The African National Congress Turns 100

South Africa's ruling party has much to fete and more to consider, says Charlayne Hunter-Gault.

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On Jan. 8 the oldest liberation movement on the African continent, the African National Congress, commences a yearlong commemoration of its centenary -- which, by the way, is just three years after the NAACP's 100th, whose goals and objectives were the same: freedom, justice and equality for all.

The kickoff will be in the town of Bloemfontein, where the ANC was founded, and is expected to be attended by more than 120,000 people, including foreign heads of state and other dignitaries. The celebration will be taking place as the ANC, which is also South Africa's ruling party, is beset with infighting and intrigues, including debates over the leadership at the top of the "broad church" (the description attached to the ANC's Tripartite Alliance with the South African Communist Party and the Congress of South African Trade Unions) -- a coalition whose membership, though predominantly black, is racially diverse, economically varied and both rural and urban in makeup.

Presumably, but not certainly, the voices of dissent will put their issues on hold as the ANC's leaders recall a history of protest that has its roots in a proud struggle tradition dating back to the 1600s, when countless warriors with names like Cetshwayo, Sekhukhune and Sandile stood up to white settlers with expansionary aims -- the Boers and the British -- who insisted over time that South Africa was a "white man's land." The earlier freedom fighters initially welcomed the whites, as the Native Americans did the Pilgrims, but when the whites trampled on the native South Africans' hospitality, they went into battle with their traditional weapon, the assegai, or spear. Superior firepower ultimately vanquished them, but not their aspirations.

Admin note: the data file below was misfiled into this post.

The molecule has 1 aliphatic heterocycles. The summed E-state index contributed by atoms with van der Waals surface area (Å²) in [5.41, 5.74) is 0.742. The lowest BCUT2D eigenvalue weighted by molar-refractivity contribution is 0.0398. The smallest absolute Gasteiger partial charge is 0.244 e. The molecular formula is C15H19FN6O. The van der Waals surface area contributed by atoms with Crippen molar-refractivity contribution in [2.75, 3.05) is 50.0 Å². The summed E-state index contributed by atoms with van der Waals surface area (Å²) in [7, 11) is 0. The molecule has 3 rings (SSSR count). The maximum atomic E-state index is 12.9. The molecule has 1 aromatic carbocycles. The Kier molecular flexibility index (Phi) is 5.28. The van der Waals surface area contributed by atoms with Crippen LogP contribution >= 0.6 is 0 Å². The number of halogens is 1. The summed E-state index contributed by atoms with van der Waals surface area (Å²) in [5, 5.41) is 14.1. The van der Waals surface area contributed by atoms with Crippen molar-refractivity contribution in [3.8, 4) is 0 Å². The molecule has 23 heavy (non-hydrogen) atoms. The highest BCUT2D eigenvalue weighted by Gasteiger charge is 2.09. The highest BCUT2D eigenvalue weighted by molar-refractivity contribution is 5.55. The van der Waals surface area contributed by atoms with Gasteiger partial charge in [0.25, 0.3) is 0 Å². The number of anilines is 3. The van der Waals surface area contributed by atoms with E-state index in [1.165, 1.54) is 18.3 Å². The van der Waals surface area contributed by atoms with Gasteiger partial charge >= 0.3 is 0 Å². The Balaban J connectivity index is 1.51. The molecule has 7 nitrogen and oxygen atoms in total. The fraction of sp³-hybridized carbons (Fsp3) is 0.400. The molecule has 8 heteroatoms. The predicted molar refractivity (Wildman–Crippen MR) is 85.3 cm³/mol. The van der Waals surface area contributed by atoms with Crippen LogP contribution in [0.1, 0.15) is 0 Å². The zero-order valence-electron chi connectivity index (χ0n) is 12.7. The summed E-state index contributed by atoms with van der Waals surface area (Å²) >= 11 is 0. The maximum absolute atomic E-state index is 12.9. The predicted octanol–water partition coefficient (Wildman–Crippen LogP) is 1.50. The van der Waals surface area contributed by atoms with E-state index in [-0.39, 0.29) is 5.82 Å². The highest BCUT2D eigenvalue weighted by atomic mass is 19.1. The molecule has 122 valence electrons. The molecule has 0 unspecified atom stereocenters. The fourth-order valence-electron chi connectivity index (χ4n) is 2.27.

Uneasy Early Compromises

Thus, in 1912, a new movement was born, with new warriors drawn from the tiny but highly educated urban black middle class, with names like Pixley ka Isaka Seme, John Dube and Sol Plaatje. And while their aim was the same as that of the earlier warriors who had fought with spears, the ANC's early leaders initially chose to fight with reason and negotiation -- even, for a time, accepting white minority rule.

But it was always an uncomfortable compromise, not least because of the increasingly repressive white government, which, in 1948, legalized Afrikaner nationalism and the notion of white superiority, aka apartheid. The whites-only government created strict racial classifications and divided its population into four categories: white, colored, Indian and black, in that pecking order. It also created separate living enclaves for each, forcibly removing millions of people from their homes into barren places with few basic amenities, like toilets that flushed.

Meanwhile, the oppressed black population became increasingly restive, and for a time, the young militants with the ANC, including a fiery young lawyer named Nelson Mandela, embraced African nationalism. They rejected interaction with other races and what those like Mandela called "foreign ideologies," especially communism. South Africa, they insisted, was "a black man's country." It wasn't the first time the ANC experienced intense internal divisions; nor would it be the last -- including the ANC's decision in 1961 to create an armed guerrilla force, Umkhonto we Sizwe (MK), or Spear of the Nation.

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But in 1955 the African nationalists, including Mandela, met in an interracial assembly just outside Johannesburg and created a document they called the Freedom Charter, which stated that "South Africa belongs to all who lived in it, black and white, and that no government can justly claim authority unless it is based on the will of all the people." And that manifesto has remained the guiding principle of the ANC.

But at the time, the white regime labeled the document "communist," and that provided the excuse in early December 1957 to detain Mandela and more than 150 others, charging them with treason, a crime then punishable by death. The case was not settled until March 29, 1961, when Mandela and his so-called co-conspirators were found not guilty, with the judge remarkably stating that the ANC was neither violent nor criminal.